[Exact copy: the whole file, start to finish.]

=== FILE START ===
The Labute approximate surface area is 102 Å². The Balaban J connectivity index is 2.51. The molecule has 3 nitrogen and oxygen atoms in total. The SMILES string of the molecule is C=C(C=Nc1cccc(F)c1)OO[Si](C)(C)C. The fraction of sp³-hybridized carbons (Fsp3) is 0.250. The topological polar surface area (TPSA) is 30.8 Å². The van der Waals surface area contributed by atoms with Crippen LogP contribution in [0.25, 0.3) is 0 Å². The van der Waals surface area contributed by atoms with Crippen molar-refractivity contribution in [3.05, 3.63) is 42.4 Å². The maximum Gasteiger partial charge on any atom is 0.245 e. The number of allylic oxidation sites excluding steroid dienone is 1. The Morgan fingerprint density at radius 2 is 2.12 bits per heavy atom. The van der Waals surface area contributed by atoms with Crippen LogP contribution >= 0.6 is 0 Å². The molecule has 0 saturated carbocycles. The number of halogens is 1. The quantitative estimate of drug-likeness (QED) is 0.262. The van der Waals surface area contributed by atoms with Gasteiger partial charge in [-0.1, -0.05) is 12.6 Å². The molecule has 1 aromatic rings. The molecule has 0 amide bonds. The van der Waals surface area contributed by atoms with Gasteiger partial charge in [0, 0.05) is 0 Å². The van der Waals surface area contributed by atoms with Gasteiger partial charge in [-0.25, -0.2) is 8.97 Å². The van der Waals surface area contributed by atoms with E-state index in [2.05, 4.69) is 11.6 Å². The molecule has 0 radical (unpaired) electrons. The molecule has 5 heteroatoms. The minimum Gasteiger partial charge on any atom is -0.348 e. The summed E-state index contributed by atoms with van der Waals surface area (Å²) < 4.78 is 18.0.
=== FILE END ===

The Labute approximate surface area is 102 Å². The Balaban J connectivity index is 2.51. The molecule has 3 nitrogen and oxygen atoms in total. The SMILES string of the molecule is C=C(C=Nc1cccc(F)c1)OO[Si](C)(C)C. The fraction of sp³-hybridized carbons (Fsp3) is 0.250. The topological polar surface area (TPSA) is 30.8 Å². The van der Waals surface area contributed by atoms with Crippen LogP contribution in [0.25, 0.3) is 0 Å². The van der Waals surface area contributed by atoms with Crippen molar-refractivity contribution in [3.05, 3.63) is 42.4 Å². The maximum Gasteiger partial charge on any atom is 0.245 e. The number of allylic oxidation sites excluding steroid dienone is 1. The Morgan fingerprint density at radius 2 is 2.12 bits per heavy atom. The van der Waals surface area contributed by atoms with Crippen LogP contribution >= 0.6 is 0 Å². The molecule has 0 saturated carbocycles. The number of halogens is 1. The quantitative estimate of drug-likeness (QED) is 0.262. The van der Waals surface area contributed by atoms with Gasteiger partial charge in [-0.1, -0.05) is 12.6 Å². The molecule has 1 aromatic rings. The molecule has 0 amide bonds. The van der Waals surface area contributed by atoms with Gasteiger partial charge in [0, 0.05) is 0 Å². The van der Waals surface area contributed by atoms with Gasteiger partial charge in [-0.25, -0.2) is 8.97 Å². The van der Waals surface area contributed by atoms with E-state index in [2.05, 4.69) is 11.6 Å². The molecule has 0 radical (unpaired) electrons. The molecule has 5 heteroatoms. The minimum Gasteiger partial charge on any atom is -0.348 e. The summed E-state index contributed by atoms with van der Waals surface area (Å²) < 4.78 is 18.0.